Just a few weeks ago, I was called in to look at this same model/era transmitter…symptoms were erratic and unstable IPA tuning. The TPO of this station is only 14kw, so the 20kw TX should have been coasting. I did all the usual checks and found everything to be in perfect shape…finally pulled the tubes out…they looked a little different, turns out they were 4CX150A, not 4CX250B. Same size/pinout, but the 4CX150A has a glass base not ceramic (which makes me question the C designation in the model number). The station actually had a pair of brand new 4CX250B tubes on the shelf, put those in and all was well.
@Chris, the grid and screen capacitances are different between the two types. Also, the 4CX150A is also known as a 4X150 or a 7035, which was the original RCA designation. I had an RCA BTA-5J (ampliphase) transmitter that used two of those tubes as drivers for the 3CX5000 tubes. It was difficult to find units that worked right in that transmitter, Burle was the only manufacture that made a tube that worked consistently.
Long time reader, first time “commentor”. Great to see “FLY” is still using the Continental! Not to totally get off the subject of the IPA tubes, but that was one of the very first transmitters I ever saw in person, and THE first actual transmitter to go on my website. (The first transmitter was my college station’s CSI transmitter driven with a Continental exciter). Anyways, back in 1995(?) was when I took my visit of the site, driving around the mountain up there photographing towers, and noticed a car in the parking lot of that very transmitter. I initially knocked on the door, but there was no answer (the fan noise would’ve made it impossible to hear anyways), so I drove up, took other pictures, came back, and the chief engineer was standing outside. I introduced myself and he let me in to take pictures. At the time, they were on the backup Rockell Collins transmitter, and the chief (I believe his name was Roger Brace, but I may be mistaken) was working to “restore” things after a lightning strike. While there he switched back over to the Continental, which, as a young college student thoroughly interested in Broadcast Engineering, I thought was the coolest thing I had seen. There used to be a LPTV in that building too.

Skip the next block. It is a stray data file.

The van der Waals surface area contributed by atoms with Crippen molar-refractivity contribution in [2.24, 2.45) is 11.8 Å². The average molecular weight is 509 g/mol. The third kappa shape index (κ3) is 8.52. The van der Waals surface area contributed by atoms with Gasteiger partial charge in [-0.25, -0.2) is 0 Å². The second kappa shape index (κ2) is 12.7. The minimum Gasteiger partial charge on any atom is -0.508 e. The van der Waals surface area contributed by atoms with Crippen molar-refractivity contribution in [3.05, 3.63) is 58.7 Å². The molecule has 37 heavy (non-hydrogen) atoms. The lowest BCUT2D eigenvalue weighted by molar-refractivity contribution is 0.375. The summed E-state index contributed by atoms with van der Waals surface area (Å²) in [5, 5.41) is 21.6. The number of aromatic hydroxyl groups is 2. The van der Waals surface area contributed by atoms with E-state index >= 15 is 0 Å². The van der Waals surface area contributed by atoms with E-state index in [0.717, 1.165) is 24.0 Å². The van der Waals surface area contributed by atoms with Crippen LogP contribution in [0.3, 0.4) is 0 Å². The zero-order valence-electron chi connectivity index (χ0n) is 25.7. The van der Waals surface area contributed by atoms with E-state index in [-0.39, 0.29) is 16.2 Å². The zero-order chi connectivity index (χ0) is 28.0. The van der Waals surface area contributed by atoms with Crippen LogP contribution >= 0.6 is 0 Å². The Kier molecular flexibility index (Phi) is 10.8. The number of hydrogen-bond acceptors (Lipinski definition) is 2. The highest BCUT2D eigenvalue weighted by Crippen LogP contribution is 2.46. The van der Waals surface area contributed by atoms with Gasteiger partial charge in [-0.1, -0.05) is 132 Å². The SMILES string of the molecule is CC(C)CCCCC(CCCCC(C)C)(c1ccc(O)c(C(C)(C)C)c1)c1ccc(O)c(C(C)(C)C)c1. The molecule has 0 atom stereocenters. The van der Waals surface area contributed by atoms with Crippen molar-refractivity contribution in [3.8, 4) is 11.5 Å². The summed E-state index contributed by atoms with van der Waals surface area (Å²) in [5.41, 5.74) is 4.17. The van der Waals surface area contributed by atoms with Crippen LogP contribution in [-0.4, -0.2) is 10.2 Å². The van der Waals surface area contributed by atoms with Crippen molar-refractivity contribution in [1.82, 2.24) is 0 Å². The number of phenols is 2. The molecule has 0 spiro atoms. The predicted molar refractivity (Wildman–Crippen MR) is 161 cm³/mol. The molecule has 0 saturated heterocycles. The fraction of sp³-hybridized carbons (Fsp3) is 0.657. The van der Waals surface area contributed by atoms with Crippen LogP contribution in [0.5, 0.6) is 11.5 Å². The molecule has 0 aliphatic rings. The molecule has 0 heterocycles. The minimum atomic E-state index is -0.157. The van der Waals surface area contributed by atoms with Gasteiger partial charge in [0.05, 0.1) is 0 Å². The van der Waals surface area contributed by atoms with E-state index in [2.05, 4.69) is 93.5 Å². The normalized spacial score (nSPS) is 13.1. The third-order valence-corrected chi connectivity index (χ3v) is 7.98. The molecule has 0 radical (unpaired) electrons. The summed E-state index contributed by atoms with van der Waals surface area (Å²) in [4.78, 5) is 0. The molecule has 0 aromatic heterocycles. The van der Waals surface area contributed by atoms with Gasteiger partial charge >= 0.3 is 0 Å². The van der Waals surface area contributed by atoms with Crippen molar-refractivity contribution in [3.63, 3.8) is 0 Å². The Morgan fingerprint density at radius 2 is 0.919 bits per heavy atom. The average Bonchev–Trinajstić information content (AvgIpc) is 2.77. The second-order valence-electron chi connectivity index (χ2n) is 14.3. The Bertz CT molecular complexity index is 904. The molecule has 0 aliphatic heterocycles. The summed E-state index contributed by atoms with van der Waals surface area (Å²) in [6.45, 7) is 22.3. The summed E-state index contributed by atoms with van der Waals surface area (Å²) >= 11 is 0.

Paul, I have really enjoyed your blog, learned quite a bit, and very thoroughly enjoyed the pictures too.
Pretty interesting to see stations I grew up listening to in the Berkshires’ transmitters.
Take care, and keep up the great work.
— Mike Fitzpatrick
That is interesting. I worked at FLY from 91-94, in 95 I was across town at WGY/WRVE. The Collins transmitter (831D2) is still there as a backup, as is the LPTV.
I’ve stopped by NECRAT several times over the years and enjoy all the pictures of various transmitter sites around the country. If you ever need anything, let me know.
well the 4cx250B dosnt like much over 10 watts Gride drive eather and Ive seen lots tube boxes at some of the station some of witch are use exciters with more over 20 watts not cut back to ten watts I think this is short life the tubes to and I have a station I’ve been working on a Z6HD exciter that was blowing the main output amp 10 amp fuse ever two three weeks we paid Harris to fix it but it was still doing that it might be that fuse need to brought up to a fifteen amp and we paid all that money for nothing
Maybe I’m being naive here- I’m a TV satellite truck operator and maintenance technician, not a transmitter engineer- but couldn’t the tube be reoriented to sit vertically? I can’t tell exactly what is in the cabinet from the picture, but I would think that some sort of L shaped bracket could be used to hold the socket. Perhaps the tuning mechanism I see in the photo would prevent that; like I said I’m not really a transmitter engineer.
@valvashon, the picture of the tubes installed in the transmitter is looking up from the access door at the side of the PA tube input section. It would be very hard to move that section to a vertical mounting. A better idea would be to replace them with the solid state driver upgrade available from Continental.